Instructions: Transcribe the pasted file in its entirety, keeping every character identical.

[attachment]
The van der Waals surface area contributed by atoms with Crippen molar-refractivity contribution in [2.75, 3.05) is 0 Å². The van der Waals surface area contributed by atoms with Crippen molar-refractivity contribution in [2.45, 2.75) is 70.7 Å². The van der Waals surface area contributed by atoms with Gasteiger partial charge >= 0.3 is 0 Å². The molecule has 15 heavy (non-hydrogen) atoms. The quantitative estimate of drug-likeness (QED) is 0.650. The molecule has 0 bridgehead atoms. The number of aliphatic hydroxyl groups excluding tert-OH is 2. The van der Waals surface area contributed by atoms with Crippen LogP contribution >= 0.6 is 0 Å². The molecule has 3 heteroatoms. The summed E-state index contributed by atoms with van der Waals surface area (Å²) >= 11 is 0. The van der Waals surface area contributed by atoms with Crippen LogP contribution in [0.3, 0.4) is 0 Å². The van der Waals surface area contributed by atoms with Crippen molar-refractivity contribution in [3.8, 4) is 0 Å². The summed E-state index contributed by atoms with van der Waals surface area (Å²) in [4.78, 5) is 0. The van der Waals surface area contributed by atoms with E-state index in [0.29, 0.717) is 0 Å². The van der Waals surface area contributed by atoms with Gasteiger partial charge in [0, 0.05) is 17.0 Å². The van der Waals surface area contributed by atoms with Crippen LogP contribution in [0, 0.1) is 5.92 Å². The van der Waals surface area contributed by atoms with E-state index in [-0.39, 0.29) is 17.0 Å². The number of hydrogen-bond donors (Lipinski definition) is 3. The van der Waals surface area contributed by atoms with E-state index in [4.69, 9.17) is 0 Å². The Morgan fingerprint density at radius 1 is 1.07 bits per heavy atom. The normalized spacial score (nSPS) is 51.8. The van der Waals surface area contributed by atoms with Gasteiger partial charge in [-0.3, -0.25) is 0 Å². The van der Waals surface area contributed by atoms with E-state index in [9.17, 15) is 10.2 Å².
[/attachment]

The van der Waals surface area contributed by atoms with Crippen molar-refractivity contribution in [2.75, 3.05) is 0 Å². The van der Waals surface area contributed by atoms with Crippen molar-refractivity contribution in [2.45, 2.75) is 70.7 Å². The van der Waals surface area contributed by atoms with Gasteiger partial charge >= 0.3 is 0 Å². The molecule has 15 heavy (non-hydrogen) atoms. The quantitative estimate of drug-likeness (QED) is 0.650. The molecule has 0 bridgehead atoms. The number of aliphatic hydroxyl groups excluding tert-OH is 2. The van der Waals surface area contributed by atoms with Crippen LogP contribution >= 0.6 is 0 Å². The molecule has 3 heteroatoms. The summed E-state index contributed by atoms with van der Waals surface area (Å²) >= 11 is 0. The van der Waals surface area contributed by atoms with Crippen LogP contribution in [0.3, 0.4) is 0 Å². The van der Waals surface area contributed by atoms with Crippen molar-refractivity contribution in [3.8, 4) is 0 Å². The summed E-state index contributed by atoms with van der Waals surface area (Å²) in [4.78, 5) is 0. The van der Waals surface area contributed by atoms with E-state index in [0.29, 0.717) is 0 Å². The van der Waals surface area contributed by atoms with Gasteiger partial charge in [0, 0.05) is 17.0 Å². The van der Waals surface area contributed by atoms with Crippen LogP contribution in [0, 0.1) is 5.92 Å². The van der Waals surface area contributed by atoms with E-state index in [-0.39, 0.29) is 17.0 Å². The number of hydrogen-bond donors (Lipinski definition) is 3. The van der Waals surface area contributed by atoms with E-state index in [4.69, 9.17) is 0 Å². The Morgan fingerprint density at radius 1 is 1.07 bits per heavy atom. The normalized spacial score (nSPS) is 51.8. The van der Waals surface area contributed by atoms with Gasteiger partial charge in [-0.3, -0.25) is 0 Å². The van der Waals surface area contributed by atoms with E-state index in [9.17, 15) is 10.2 Å².